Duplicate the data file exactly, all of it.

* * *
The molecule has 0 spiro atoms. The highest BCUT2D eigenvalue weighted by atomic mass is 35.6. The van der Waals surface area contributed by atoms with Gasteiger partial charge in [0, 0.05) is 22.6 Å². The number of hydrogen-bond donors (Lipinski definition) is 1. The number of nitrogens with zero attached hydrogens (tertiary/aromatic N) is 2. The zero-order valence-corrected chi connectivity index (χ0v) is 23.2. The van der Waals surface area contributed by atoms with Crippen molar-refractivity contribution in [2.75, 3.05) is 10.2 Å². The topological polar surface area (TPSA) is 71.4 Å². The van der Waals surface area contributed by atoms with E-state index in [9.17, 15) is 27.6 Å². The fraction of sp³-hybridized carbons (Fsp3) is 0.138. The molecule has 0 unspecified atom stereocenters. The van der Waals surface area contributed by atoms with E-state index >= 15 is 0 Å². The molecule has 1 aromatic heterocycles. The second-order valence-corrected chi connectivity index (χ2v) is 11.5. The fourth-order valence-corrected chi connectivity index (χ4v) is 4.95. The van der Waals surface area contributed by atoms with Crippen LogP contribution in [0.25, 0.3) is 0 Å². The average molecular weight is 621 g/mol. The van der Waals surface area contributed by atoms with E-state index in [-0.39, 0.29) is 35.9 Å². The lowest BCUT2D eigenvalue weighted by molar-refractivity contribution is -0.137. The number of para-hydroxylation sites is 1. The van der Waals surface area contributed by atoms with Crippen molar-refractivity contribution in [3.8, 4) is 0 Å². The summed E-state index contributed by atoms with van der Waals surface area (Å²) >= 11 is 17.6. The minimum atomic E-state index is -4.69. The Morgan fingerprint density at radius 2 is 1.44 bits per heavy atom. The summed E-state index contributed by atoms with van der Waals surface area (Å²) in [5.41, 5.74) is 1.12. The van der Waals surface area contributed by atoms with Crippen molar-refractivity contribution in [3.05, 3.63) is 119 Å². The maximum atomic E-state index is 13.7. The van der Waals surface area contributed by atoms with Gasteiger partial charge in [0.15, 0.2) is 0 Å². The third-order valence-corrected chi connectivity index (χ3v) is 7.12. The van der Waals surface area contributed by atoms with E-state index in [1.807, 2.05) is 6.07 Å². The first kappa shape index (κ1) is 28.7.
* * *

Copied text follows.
The molecule has 0 spiro atoms. The highest BCUT2D eigenvalue weighted by atomic mass is 35.6. The van der Waals surface area contributed by atoms with Gasteiger partial charge in [0, 0.05) is 22.6 Å². The number of hydrogen-bond donors (Lipinski definition) is 1. The number of nitrogens with zero attached hydrogens (tertiary/aromatic N) is 2. The zero-order valence-corrected chi connectivity index (χ0v) is 23.2. The van der Waals surface area contributed by atoms with Crippen molar-refractivity contribution in [2.75, 3.05) is 10.2 Å². The topological polar surface area (TPSA) is 71.4 Å². The van der Waals surface area contributed by atoms with E-state index in [9.17, 15) is 27.6 Å². The fraction of sp³-hybridized carbons (Fsp3) is 0.138. The molecule has 0 unspecified atom stereocenters. The van der Waals surface area contributed by atoms with E-state index >= 15 is 0 Å². The molecule has 1 aromatic heterocycles. The second-order valence-corrected chi connectivity index (χ2v) is 11.5. The fourth-order valence-corrected chi connectivity index (χ4v) is 4.95. The van der Waals surface area contributed by atoms with Crippen LogP contribution in [0.25, 0.3) is 0 Å². The average molecular weight is 621 g/mol. The van der Waals surface area contributed by atoms with E-state index in [-0.39, 0.29) is 35.9 Å². The lowest BCUT2D eigenvalue weighted by molar-refractivity contribution is -0.137. The number of para-hydroxylation sites is 1. The van der Waals surface area contributed by atoms with Crippen molar-refractivity contribution in [3.8, 4) is 0 Å². The summed E-state index contributed by atoms with van der Waals surface area (Å²) >= 11 is 17.6. The minimum atomic E-state index is -4.69. The Morgan fingerprint density at radius 2 is 1.44 bits per heavy atom. The summed E-state index contributed by atoms with van der Waals surface area (Å²) in [5.41, 5.74) is 1.12. The van der Waals surface area contributed by atoms with Crippen molar-refractivity contribution in [3.05, 3.63) is 119 Å². The maximum atomic E-state index is 13.7. The van der Waals surface area contributed by atoms with Gasteiger partial charge in [0.15, 0.2) is 0 Å². The third-order valence-corrected chi connectivity index (χ3v) is 7.12. The van der Waals surface area contributed by atoms with E-state index in [1.807, 2.05) is 6.07 Å². The first kappa shape index (κ1) is 28.7.